‘KEN STRADLING’S EYE’ – 20th century design show opens at Monnow Valley Arts, Herefordshire

Ken Stradling’s Eye – Modern Design in Britain. Monnow Valley Arts, Herefordshire

A selection of pieces from the Ken Stradling Collection in Bristol, curated by design historian Alan Powers. May 3 2014 – 29 June

Monnow Valley Arts is a relatively new gallery housed in beautifully adapted stone farm buildings surrounded on the slope of the Monnow Valley looking out onto the Black Mountains. Owner Rupert Otten has created extensive gardens which are used to display sculpture, much of which has lettering and text as a key element.  

Ken Stradling’s Eye  is the Ken Stradling Collection‘s first such external show. The selection of 92 pieces is very interesting. Working with the collection you become familiar and take some pieces fore granted. Alan’s fresh view draws attention to Ken’s sense of fun. Ken always says that he doesn’t want objects to be treated as sacred and although I understand, not planned that way, it is amusing that the handmade works by artists and designers are presented on open shelves no matter what their status or perceived value might be. In the owed gallery on the other hand glass cases contain casseroles, Hornsea teapots, stainless steel kitchenware and a plastic orange squeezer.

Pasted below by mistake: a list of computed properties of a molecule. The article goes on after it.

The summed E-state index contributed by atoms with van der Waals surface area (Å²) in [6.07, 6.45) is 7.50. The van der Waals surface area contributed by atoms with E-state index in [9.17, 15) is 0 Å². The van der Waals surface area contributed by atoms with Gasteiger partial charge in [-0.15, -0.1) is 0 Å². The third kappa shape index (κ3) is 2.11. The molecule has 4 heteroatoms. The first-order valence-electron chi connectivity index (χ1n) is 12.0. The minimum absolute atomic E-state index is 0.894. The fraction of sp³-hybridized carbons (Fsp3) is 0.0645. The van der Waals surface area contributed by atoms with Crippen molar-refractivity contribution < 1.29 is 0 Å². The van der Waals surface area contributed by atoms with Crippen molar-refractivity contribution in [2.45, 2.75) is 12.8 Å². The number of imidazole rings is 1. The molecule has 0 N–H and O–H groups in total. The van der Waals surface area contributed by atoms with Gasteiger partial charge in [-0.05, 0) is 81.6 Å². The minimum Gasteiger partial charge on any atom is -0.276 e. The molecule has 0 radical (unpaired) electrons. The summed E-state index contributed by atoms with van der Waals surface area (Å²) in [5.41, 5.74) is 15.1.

A Gordon Russell side table, a variety of Scandinavian and British domestic wares,
a column piece by Dan Arbeid and the living room desk from the Gane House in Bristol,
 designed by Marcel Breuer in 1935.
Ken Stradling and Rupert Otten open the show
left, Cleo Witt (Ken Stradling Collection), right, Pane (Gordon Russell Museum, Broadway), Alan Powers,
Chris Yeo (Ken Stradling Collection).
Rupert Otten shows Ken Strading and Janet Brinnand around the gardens below the gallery

Monnow Valley Arts,
Middle Hunt House,
Hereford HR2 0DY.
+44 (0)1873 860529
Walterstone is just north of Pandy off the A465 Abergavenny to Hereford Road.

Ken Stradling Collection,
48 Park Row,
Bristol BS1 5LH.
+44 (0)117 3290566

This entry was posted in Bristol, Ken Stradling Collection, Modernism. Bookmark the permalink.

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